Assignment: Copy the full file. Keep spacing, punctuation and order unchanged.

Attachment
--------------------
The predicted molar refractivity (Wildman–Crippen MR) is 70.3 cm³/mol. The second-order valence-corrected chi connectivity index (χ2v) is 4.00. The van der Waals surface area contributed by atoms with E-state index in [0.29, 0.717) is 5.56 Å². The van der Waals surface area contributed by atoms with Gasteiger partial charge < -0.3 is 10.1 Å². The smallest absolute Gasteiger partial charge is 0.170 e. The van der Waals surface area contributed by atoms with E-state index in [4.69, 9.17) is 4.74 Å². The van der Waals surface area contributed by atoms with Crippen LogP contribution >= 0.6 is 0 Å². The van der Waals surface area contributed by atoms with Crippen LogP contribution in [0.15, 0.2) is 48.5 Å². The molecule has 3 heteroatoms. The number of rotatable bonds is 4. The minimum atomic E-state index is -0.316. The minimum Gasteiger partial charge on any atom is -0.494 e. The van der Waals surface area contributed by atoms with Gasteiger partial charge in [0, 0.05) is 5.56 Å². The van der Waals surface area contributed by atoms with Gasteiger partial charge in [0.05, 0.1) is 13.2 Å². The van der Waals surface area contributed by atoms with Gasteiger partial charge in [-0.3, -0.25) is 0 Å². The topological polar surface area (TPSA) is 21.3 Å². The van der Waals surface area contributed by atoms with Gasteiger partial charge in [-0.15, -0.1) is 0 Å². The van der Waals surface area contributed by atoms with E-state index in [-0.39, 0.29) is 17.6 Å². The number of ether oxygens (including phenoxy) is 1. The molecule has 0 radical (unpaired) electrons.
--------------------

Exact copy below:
The predicted molar refractivity (Wildman–Crippen MR) is 70.3 cm³/mol. The second-order valence-corrected chi connectivity index (χ2v) is 4.00. The van der Waals surface area contributed by atoms with E-state index in [0.29, 0.717) is 5.56 Å². The van der Waals surface area contributed by atoms with Gasteiger partial charge < -0.3 is 10.1 Å². The smallest absolute Gasteiger partial charge is 0.170 e. The van der Waals surface area contributed by atoms with E-state index in [4.69, 9.17) is 4.74 Å². The van der Waals surface area contributed by atoms with Crippen LogP contribution >= 0.6 is 0 Å². The van der Waals surface area contributed by atoms with Crippen LogP contribution in [0.15, 0.2) is 48.5 Å². The molecule has 3 heteroatoms. The number of rotatable bonds is 4. The minimum atomic E-state index is -0.316. The minimum Gasteiger partial charge on any atom is -0.494 e. The van der Waals surface area contributed by atoms with Gasteiger partial charge in [0, 0.05) is 5.56 Å². The van der Waals surface area contributed by atoms with Gasteiger partial charge in [0.05, 0.1) is 13.2 Å². The van der Waals surface area contributed by atoms with Gasteiger partial charge in [-0.3, -0.25) is 0 Å². The topological polar surface area (TPSA) is 21.3 Å². The van der Waals surface area contributed by atoms with Gasteiger partial charge in [-0.15, -0.1) is 0 Å². The van der Waals surface area contributed by atoms with E-state index in [-0.39, 0.29) is 17.6 Å². The number of ether oxygens (including phenoxy) is 1. The molecule has 0 radical (unpaired) electrons.